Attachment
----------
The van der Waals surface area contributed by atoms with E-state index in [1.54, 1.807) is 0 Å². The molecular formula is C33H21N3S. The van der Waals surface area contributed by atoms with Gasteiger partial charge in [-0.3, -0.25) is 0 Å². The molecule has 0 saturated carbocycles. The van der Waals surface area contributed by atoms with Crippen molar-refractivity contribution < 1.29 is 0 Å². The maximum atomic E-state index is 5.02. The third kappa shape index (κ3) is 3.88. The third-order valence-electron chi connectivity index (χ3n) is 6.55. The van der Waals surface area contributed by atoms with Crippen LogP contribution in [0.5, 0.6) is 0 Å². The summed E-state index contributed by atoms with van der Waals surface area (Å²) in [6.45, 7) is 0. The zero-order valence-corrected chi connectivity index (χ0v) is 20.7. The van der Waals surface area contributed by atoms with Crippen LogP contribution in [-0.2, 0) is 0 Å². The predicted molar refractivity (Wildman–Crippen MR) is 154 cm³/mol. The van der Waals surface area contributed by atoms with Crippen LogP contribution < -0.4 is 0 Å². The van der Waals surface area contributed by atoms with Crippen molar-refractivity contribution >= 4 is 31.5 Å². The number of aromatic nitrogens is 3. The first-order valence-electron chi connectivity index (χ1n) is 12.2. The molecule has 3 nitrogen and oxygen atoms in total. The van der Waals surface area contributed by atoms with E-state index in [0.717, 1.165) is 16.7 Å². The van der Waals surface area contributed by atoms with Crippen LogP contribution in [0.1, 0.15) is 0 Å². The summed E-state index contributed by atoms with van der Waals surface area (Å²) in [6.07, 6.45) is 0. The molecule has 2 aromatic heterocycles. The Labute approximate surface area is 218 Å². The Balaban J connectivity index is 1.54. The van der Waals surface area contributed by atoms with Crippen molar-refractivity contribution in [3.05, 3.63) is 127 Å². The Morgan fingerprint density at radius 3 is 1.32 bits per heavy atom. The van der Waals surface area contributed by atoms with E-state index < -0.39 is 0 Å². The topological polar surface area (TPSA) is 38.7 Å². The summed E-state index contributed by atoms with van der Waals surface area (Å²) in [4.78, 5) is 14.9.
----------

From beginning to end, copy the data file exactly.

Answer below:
The van der Waals surface area contributed by atoms with E-state index in [1.54, 1.807) is 0 Å². The molecular formula is C33H21N3S. The van der Waals surface area contributed by atoms with Gasteiger partial charge in [-0.3, -0.25) is 0 Å². The molecule has 0 saturated carbocycles. The van der Waals surface area contributed by atoms with Crippen molar-refractivity contribution < 1.29 is 0 Å². The maximum atomic E-state index is 5.02. The third kappa shape index (κ3) is 3.88. The third-order valence-electron chi connectivity index (χ3n) is 6.55. The van der Waals surface area contributed by atoms with Crippen LogP contribution in [0.5, 0.6) is 0 Å². The summed E-state index contributed by atoms with van der Waals surface area (Å²) in [6.45, 7) is 0. The zero-order valence-corrected chi connectivity index (χ0v) is 20.7. The van der Waals surface area contributed by atoms with Crippen LogP contribution in [-0.2, 0) is 0 Å². The predicted molar refractivity (Wildman–Crippen MR) is 154 cm³/mol. The van der Waals surface area contributed by atoms with Crippen LogP contribution < -0.4 is 0 Å². The van der Waals surface area contributed by atoms with Crippen molar-refractivity contribution >= 4 is 31.5 Å². The number of aromatic nitrogens is 3. The first-order valence-electron chi connectivity index (χ1n) is 12.2. The molecule has 3 nitrogen and oxygen atoms in total. The van der Waals surface area contributed by atoms with E-state index in [0.717, 1.165) is 16.7 Å². The van der Waals surface area contributed by atoms with Crippen LogP contribution in [0.1, 0.15) is 0 Å². The summed E-state index contributed by atoms with van der Waals surface area (Å²) in [6.07, 6.45) is 0. The molecule has 2 aromatic heterocycles. The Labute approximate surface area is 218 Å². The Balaban J connectivity index is 1.54. The van der Waals surface area contributed by atoms with Crippen molar-refractivity contribution in [3.05, 3.63) is 127 Å². The Morgan fingerprint density at radius 3 is 1.32 bits per heavy atom. The van der Waals surface area contributed by atoms with E-state index < -0.39 is 0 Å². The topological polar surface area (TPSA) is 38.7 Å². The summed E-state index contributed by atoms with van der Waals surface area (Å²) in [4.78, 5) is 14.9.